On Getting Around:
India is huge, diverse, and always surprising. I believe I have tried every
mode of transportation the city has to offer (the public bus, private and
shared rickshaws, Uber, taxis, walking).
I love to [try] to take the bus and walk everywhere as it’s nice for my
pocket, my legs, and my mental health. Plus, there’s so much to see here
that it keeps me entertained, discovering different paths that get me to
the same destination and glimpses of lifestyles as I people watch. The
always an option; however, as it tends to run late, doesn’t always stop
where I need to go, or isn’t ideal/convenient. So I also take shared
rickshaws, or book a shared car online.
I’ve slowly discovered all of these ways of getting around, but I do wish I
knew these things earlier. Transportation is tied with food for being my
greatest expense(s), so being able to find cheaper ways of getting around
is not only fun but makes me feel incredibly immersed!
Here are some things I’ve learned so far on the subject. I wouldn’t be
surprised if I learn even more tips and facts in my last month here.
I hope this article will be helpful for someone in the future!
Traveling By Rickshaw:
The base fare on a rickshaw is ₹18 (in Pune). When getting in one, ask for
the meter price and note the starting number on the fare and distance
screens. Don’t be afraid to speak up if you see something isn’t as it
After 1.2 km (< 1 mile), the fare will go up ₹1 per minute of waiting time
(I.e. in stand still traffic) and ₹1 per .1 km
Price for autos vary, but a good standard to have is 4-5 km: ₹60+
8-10 km: ₹160+
Piaggos (shared rickshaws, 6-seaters) will cost you ₹5-30 depending on the
distance. These are usually found on routes that are fairly only straight,
such as from one end of a main road to the other, or they’re for big
destinations that follow the theme of little-to-no turns on a straight
route, such as Swargate, Khondwa, and Hadapsar (depending on where you’re
One way to spot them apart from the other rickshaws is they are boxier in
shape and bigger in size. They also tend to have multiple people in them
and the meter isn’t turned on (upside down).
Traveling by Bus:
TAKE THE BUS!! It’s fun, safe, and an adventure in itself!
The bus system can be stressful and messy, so it’s best to take it for long
trips with no set itinerary i.e going from opposite sides of the city to
spend the day out. It can also be useful for trips you are already
comfortable with and know your way around for.
You will need to know Hindi numbers and the alphabet (only in some cases).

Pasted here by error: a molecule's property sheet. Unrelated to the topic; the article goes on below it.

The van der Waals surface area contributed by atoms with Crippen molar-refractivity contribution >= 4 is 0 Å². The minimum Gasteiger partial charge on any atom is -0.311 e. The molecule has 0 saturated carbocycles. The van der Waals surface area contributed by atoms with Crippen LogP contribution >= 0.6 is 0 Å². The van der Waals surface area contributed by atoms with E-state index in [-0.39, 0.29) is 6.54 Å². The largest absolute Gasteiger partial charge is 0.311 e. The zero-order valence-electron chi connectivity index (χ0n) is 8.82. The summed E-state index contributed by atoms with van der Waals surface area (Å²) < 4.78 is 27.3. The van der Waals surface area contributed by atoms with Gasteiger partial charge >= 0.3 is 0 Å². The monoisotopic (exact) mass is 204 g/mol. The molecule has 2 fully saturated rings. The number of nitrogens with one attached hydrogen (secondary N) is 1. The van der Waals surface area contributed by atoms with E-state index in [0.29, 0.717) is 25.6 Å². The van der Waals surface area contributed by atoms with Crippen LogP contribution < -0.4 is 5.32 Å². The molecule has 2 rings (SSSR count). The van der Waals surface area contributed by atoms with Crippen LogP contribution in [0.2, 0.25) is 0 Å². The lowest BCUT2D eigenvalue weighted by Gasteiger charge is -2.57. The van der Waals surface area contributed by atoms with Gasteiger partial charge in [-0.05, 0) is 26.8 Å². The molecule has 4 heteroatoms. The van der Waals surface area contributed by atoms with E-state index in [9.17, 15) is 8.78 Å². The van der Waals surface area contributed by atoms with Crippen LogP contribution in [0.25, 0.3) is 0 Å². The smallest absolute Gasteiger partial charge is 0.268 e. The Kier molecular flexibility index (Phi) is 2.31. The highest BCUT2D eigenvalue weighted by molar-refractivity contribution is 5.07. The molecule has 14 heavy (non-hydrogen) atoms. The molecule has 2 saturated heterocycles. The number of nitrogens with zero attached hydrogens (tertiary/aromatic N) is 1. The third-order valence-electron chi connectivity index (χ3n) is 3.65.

The way you know which bus to take is by the number or the name on the
Carrying small bills (10-50) is a good idea, as fares run from ₹5-25+. I
love the bus here (PMPL) but be prepared for there to be limited seating
and space, and to be either super early or late to things, depending on
what time you leave and on Pune traffic. Also know that there aren’t direct
busses for every location you want to go to. So just take a bus to the
closest stand/stop and transfer to another, or walk (you shouldn’t have to
walk more than 30 mins) after hopping off a bus.
Traveling by walking:
Walking is fun for me. If I have the energy and time for it, I walk. I used
to walk 1.5 hours home from school until I discovered I could walk 15
minutes and then take a shared auto, but now I know I can walk 10 minutes
and take a bus instead! I try to walk at least 15-30 minutes a day because
my entire body’s health from head to toe needs the physical activity. It’s
also entertaining as there’s always something happening outside.
Additionally, I have never felt negatively after. I may have saw something
new, like last week when I saw an obese dog going in circles trying to
scratch this one spot on his side. It was hilarious. Or I had a fun
“adventure” such as almost getting hit by a motorcycle? Having to run
through traffic?? FUN!!!! Or just getting my endorphins going and breaking
a healthy sweat.
Walking is also eco and financially friendly! Instead of taking a rickshaw
for 5-15 minutes, I walk for 20-45 minutes. I just pop in my headphones,
talk on the phone, or even read as I walk (I’m really good at multitasking.
I just try not to be stupid about it.. like when I’m crossing the street or
not 100% sure where I’m going).
Walking is a habit I have created while here, and it’s one I hope to
continue with for the rest of my life… especially at home where I have
access to a car!
On Useful Apps:
Google maps will become your best friend. When you’re new to the city, it’s
best to have it on and running for the first few trips that you make,
especially if it’s via hailing a rickshaw. This way you can ensure you’re
taking the best route
Apple Maps is ok too, but Google is more accurate. It also tells you when
the busses run and which bus to take for where you want to go. It’s my
The app Ola (India’s Uber) is best for ordering autos (rickshaws)
Uber is best for shared rides or if you need an actual car
Both are useful for long distances and at night when you need a reliable
ride and don’t want to worry about needing to have maps open.
I also always compare prices between the two when I choose to use them, as
they sometimes have a difference of ₹3-100 at times for the same drive and
mode of transportation.
That’s all I have for now. I’m still learning new things every day, and
switching up how I get to places all the time. Sometimes I make mistakes
that cost me time, money, and my mind. But as long as I got where I needed
to be safely, I’m okay with it as it’s a lesson I probably needed to
If you ever find yourself in Pune, be safe while exploring the city and
learning whatever works for you. Just don’t forget to have fun!